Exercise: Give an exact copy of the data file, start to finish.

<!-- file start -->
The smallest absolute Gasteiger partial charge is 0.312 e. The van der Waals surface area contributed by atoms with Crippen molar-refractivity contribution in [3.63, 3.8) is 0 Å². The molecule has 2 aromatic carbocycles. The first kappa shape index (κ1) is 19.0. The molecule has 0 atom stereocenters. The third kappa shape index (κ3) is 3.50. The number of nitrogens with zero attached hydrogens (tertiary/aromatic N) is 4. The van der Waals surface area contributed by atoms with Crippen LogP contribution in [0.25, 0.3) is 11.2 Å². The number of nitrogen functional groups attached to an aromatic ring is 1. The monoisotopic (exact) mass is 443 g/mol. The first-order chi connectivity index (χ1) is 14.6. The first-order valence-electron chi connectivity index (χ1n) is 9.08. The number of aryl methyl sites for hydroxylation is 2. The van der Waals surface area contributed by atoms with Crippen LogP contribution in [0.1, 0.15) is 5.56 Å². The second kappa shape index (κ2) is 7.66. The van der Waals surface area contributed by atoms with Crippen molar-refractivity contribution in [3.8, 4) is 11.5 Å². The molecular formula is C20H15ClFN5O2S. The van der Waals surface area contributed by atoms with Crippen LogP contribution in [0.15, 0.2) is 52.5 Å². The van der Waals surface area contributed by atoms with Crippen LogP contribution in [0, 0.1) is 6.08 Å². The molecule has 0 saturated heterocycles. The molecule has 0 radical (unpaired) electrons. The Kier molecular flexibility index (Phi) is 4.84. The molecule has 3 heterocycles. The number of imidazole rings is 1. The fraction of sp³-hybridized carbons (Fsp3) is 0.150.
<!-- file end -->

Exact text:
The smallest absolute Gasteiger partial charge is 0.312 e. The van der Waals surface area contributed by atoms with Crippen molar-refractivity contribution in [3.63, 3.8) is 0 Å². The molecule has 2 aromatic carbocycles. The first kappa shape index (κ1) is 19.0. The molecule has 0 atom stereocenters. The third kappa shape index (κ3) is 3.50. The number of nitrogens with zero attached hydrogens (tertiary/aromatic N) is 4. The van der Waals surface area contributed by atoms with Crippen LogP contribution in [0.25, 0.3) is 11.2 Å². The number of nitrogen functional groups attached to an aromatic ring is 1. The monoisotopic (exact) mass is 443 g/mol. The first-order chi connectivity index (χ1) is 14.6. The first-order valence-electron chi connectivity index (χ1n) is 9.08. The number of aryl methyl sites for hydroxylation is 2. The van der Waals surface area contributed by atoms with Crippen LogP contribution in [0.1, 0.15) is 5.56 Å². The second kappa shape index (κ2) is 7.66. The van der Waals surface area contributed by atoms with Crippen molar-refractivity contribution in [3.8, 4) is 11.5 Å². The molecular formula is C20H15ClFN5O2S. The van der Waals surface area contributed by atoms with Crippen LogP contribution in [0.15, 0.2) is 52.5 Å². The van der Waals surface area contributed by atoms with Crippen LogP contribution in [0, 0.1) is 6.08 Å². The molecule has 0 saturated heterocycles. The molecule has 0 radical (unpaired) electrons. The Kier molecular flexibility index (Phi) is 4.84. The molecule has 3 heterocycles. The number of imidazole rings is 1. The fraction of sp³-hybridized carbons (Fsp3) is 0.150.